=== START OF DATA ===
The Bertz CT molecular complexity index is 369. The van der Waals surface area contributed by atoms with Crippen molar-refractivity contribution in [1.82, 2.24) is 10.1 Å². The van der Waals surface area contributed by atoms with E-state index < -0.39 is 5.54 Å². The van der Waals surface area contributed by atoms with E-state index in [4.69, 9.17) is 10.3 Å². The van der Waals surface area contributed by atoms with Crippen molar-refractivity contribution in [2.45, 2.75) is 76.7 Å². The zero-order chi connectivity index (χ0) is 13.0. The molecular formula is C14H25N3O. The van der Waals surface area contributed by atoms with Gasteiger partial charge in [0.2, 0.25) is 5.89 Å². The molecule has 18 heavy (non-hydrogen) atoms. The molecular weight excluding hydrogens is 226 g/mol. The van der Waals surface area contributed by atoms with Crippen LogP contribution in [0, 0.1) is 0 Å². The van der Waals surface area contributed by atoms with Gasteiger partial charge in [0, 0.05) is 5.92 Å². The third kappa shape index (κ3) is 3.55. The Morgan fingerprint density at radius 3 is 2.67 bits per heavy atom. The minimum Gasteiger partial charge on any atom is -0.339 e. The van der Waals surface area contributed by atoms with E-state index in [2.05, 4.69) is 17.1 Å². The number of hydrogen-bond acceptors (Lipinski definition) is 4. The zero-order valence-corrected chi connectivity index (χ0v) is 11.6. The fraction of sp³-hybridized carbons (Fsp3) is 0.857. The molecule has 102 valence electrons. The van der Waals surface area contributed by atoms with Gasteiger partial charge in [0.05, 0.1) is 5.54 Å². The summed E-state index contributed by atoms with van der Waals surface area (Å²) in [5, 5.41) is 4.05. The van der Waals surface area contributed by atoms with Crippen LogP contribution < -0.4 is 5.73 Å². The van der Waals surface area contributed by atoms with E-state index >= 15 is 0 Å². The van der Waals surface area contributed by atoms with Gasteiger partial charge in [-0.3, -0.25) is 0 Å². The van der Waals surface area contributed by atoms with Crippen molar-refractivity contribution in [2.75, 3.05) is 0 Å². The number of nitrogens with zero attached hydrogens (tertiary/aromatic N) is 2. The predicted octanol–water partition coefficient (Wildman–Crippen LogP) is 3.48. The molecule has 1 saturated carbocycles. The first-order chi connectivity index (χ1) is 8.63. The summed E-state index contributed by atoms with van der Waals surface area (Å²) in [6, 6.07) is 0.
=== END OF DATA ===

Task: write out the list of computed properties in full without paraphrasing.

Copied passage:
The Bertz CT molecular complexity index is 369. The van der Waals surface area contributed by atoms with Crippen molar-refractivity contribution in [1.82, 2.24) is 10.1 Å². The van der Waals surface area contributed by atoms with E-state index < -0.39 is 5.54 Å². The van der Waals surface area contributed by atoms with E-state index in [4.69, 9.17) is 10.3 Å². The van der Waals surface area contributed by atoms with Crippen molar-refractivity contribution in [2.45, 2.75) is 76.7 Å². The zero-order chi connectivity index (χ0) is 13.0. The molecular formula is C14H25N3O. The van der Waals surface area contributed by atoms with Gasteiger partial charge in [0.2, 0.25) is 5.89 Å². The molecule has 18 heavy (non-hydrogen) atoms. The molecular weight excluding hydrogens is 226 g/mol. The van der Waals surface area contributed by atoms with Crippen LogP contribution in [0, 0.1) is 0 Å². The van der Waals surface area contributed by atoms with Gasteiger partial charge in [0, 0.05) is 5.92 Å². The third kappa shape index (κ3) is 3.55. The Morgan fingerprint density at radius 3 is 2.67 bits per heavy atom. The minimum Gasteiger partial charge on any atom is -0.339 e. The van der Waals surface area contributed by atoms with E-state index in [2.05, 4.69) is 17.1 Å². The number of hydrogen-bond acceptors (Lipinski definition) is 4. The zero-order valence-corrected chi connectivity index (χ0v) is 11.6. The fraction of sp³-hybridized carbons (Fsp3) is 0.857. The molecule has 102 valence electrons. The van der Waals surface area contributed by atoms with Gasteiger partial charge in [0.05, 0.1) is 5.54 Å². The summed E-state index contributed by atoms with van der Waals surface area (Å²) in [5, 5.41) is 4.05. The van der Waals surface area contributed by atoms with Crippen LogP contribution < -0.4 is 5.73 Å². The van der Waals surface area contributed by atoms with E-state index >= 15 is 0 Å². The van der Waals surface area contributed by atoms with Gasteiger partial charge in [-0.3, -0.25) is 0 Å². The van der Waals surface area contributed by atoms with Crippen molar-refractivity contribution in [2.75, 3.05) is 0 Å². The number of nitrogens with zero attached hydrogens (tertiary/aromatic N) is 2. The predicted octanol–water partition coefficient (Wildman–Crippen LogP) is 3.48. The molecule has 1 saturated carbocycles. The first-order chi connectivity index (χ1) is 8.63. The summed E-state index contributed by atoms with van der Waals surface area (Å²) in [6, 6.07) is 0.